By Evan Henerson

There was a time when Major League Baseball players were treated like property. They were not permitted to hire a lawyer or agent to negotiate their contracts and the right to change employers – which we know as free agency - did not exist. They had no control over where they were traded. They were forced to play when injured, had meager per diem for meals, brutal traveling schedules. The list goes on.

Practically from the dawn of the sport in the 19th century, players have tried to band together to fight what they perceived to be unfair labor conditions including salary caps and the reserve clause which bound them to their respective clubs. The formation of the Major League Baseball Players Association (MLBPA) in 1966 signaled the dawn of a new era in player-owner relations.

“If you start at the beginning of the union’s history, it’s a story of players trying to stand up for what they think is right and fair as workers and in the sport,” said Ian Penny, general counsel to the MLBPA. “Through the many sacrifices of players over the years, it managed to create a level playing field between baseball management and the players, and every generation of player owes a debt of gratitude to the players who came before and wants to make sure they leave the game better for the future generations of players. That dynamic has enabled the players to maintain a strong union over time and negotiate fair and equitable deals with management.”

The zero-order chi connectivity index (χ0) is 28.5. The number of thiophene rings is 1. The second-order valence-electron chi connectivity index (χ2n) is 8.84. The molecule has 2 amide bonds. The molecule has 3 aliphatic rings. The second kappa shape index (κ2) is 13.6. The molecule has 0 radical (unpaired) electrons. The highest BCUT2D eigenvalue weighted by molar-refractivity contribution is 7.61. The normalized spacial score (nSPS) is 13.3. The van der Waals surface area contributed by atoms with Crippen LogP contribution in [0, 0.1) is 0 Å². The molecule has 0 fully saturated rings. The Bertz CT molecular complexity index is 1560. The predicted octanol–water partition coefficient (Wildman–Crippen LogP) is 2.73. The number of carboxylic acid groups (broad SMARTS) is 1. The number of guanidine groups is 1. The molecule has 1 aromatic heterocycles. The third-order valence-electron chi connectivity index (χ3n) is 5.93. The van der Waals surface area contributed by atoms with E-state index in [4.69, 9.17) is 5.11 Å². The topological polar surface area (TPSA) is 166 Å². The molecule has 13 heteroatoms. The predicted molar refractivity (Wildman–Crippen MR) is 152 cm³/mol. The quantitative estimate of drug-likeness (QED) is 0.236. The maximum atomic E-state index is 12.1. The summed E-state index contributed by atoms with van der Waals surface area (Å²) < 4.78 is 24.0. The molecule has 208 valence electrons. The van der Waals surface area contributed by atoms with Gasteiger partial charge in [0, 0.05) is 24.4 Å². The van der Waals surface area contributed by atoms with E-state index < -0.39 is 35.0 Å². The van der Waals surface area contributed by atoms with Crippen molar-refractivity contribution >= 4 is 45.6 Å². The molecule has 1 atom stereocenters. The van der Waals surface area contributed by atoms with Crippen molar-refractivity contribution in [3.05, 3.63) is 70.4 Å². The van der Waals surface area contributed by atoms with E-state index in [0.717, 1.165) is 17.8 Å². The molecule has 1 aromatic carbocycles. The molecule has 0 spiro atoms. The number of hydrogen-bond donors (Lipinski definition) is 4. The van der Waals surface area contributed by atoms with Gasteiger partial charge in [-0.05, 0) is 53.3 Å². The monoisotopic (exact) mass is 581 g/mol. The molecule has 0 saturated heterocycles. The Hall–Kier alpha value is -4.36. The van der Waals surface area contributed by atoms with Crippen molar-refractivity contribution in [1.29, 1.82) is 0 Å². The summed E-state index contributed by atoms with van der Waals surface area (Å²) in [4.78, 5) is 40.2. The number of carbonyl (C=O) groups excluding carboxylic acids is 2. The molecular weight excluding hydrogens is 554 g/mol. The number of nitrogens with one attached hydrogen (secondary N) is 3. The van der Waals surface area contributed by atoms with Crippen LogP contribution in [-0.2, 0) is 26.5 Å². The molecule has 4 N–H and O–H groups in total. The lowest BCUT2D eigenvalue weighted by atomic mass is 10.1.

The union has had four executive directors beginning with former United Steelworkers of America economist Marvin Miller to Kansas City attorney Donald Fehr to former counsel Michael Weiner who died of brain cancer a few years into the position. In hiring Tony Clark for the post at the end of 2013, the MLBPA brought in its first former player.

In an excellent retrospective on the life and career of baseball player, union leader and politician Jim Bunning for AlterNet, author Peter Dreier calls the MLBPA “the most powerful and most respected labor union in the country.” The players enjoy regular contact with their union before and after the season as well as daily reports through the players app. Each team designates a player representative to the union and usually one alternate.

According to Penny, there is no defining characteristic that draws a player to become heavily involved with the union. Young players and veterans, American and foreign-born players alike will all participate.

“I think it’s just an interest in union affairs and also an interest in looking out for their teammates and their rights,” Penny said.

Union Night at Dodger Stadium celebrates the accomplishments of labor, with more than 2,500 union members and their families expected to attend. The pre-game ceremonies will feature union leaders being honored on the field and Isreal Guillen from the Second Chances Pre-Apprenticeship Bootcamp throwing out a ceremonial first pitch.

For tickets and more information, click here.

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